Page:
Peeing your pants is traumatic enough when you are a toddler. The humiliation of an elementary schooler who wets the bed at a sleepover or who was too shy to ask for a bathroom pass is even more painful. But to be an adult and suddenly find yourself dealing with incontinence and planning your life around restroom locations is a headache many of us are not prepared for. Yet, the number of incontinence products on drugstore shelves and the volume of commercials aimed at treating incontinence makes it obvious this is a very real issue many women face.
12. Symptoms of Incontinence
The Mayo Clinic lists several types of urinary incontinence. Stress incontinence refers to urine leaking from the bladder when an individual coughs, sneezes, or lifts a heavy object. Urge incontinence occurs when a person experiences an intense, overwhelming need to pee. When this occurs, the bladder may involuntarily release urine. Overflow incontinence happens when the bladder never fully empties and instead releases steady leaks of small amounts of urine. Functional incontinence occurs when another medical issue prevents a person from making it to the bathroom on time. Finally, mixed incontinence can include more than one type of incontinence issue.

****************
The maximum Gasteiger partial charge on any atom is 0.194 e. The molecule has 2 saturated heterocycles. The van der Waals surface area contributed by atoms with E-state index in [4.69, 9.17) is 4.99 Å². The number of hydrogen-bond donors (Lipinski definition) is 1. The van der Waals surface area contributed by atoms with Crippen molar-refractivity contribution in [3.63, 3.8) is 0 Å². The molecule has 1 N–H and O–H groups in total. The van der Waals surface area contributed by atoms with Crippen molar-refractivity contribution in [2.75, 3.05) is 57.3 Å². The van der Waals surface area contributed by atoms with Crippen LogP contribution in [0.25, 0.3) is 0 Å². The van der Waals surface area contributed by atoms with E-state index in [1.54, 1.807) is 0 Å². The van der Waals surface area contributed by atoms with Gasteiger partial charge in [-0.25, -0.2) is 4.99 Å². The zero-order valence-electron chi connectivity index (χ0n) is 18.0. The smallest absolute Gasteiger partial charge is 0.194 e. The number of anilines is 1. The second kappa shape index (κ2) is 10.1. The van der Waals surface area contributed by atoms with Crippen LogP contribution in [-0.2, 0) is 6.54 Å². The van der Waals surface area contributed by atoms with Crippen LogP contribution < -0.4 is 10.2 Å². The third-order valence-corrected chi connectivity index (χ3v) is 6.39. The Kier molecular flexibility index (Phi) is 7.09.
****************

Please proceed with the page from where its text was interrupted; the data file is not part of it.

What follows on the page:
11. Causes of Persistent Urinary Incontinence
Temporary conditions such as urinary tract infections, diuretic medications, or constipation can cause short-term episodes of urinary incontinence. Urinary incontinence that persists and affects daily life may be triggered by other causes. Many women experience incontinence during pregnancy as the weight of the fetus presses on the bladder. With age, weakened pelvic muscles, involuntary contractions of the bladder, and changes in hormones can lead to incontinence. Physical blockages from tumors or calcified crystals in the bladder can also lead to leakage. Finally, disorders such as multiple sclerosis, Parkinson’s, or diabetes that affect nerves can cause incontinence.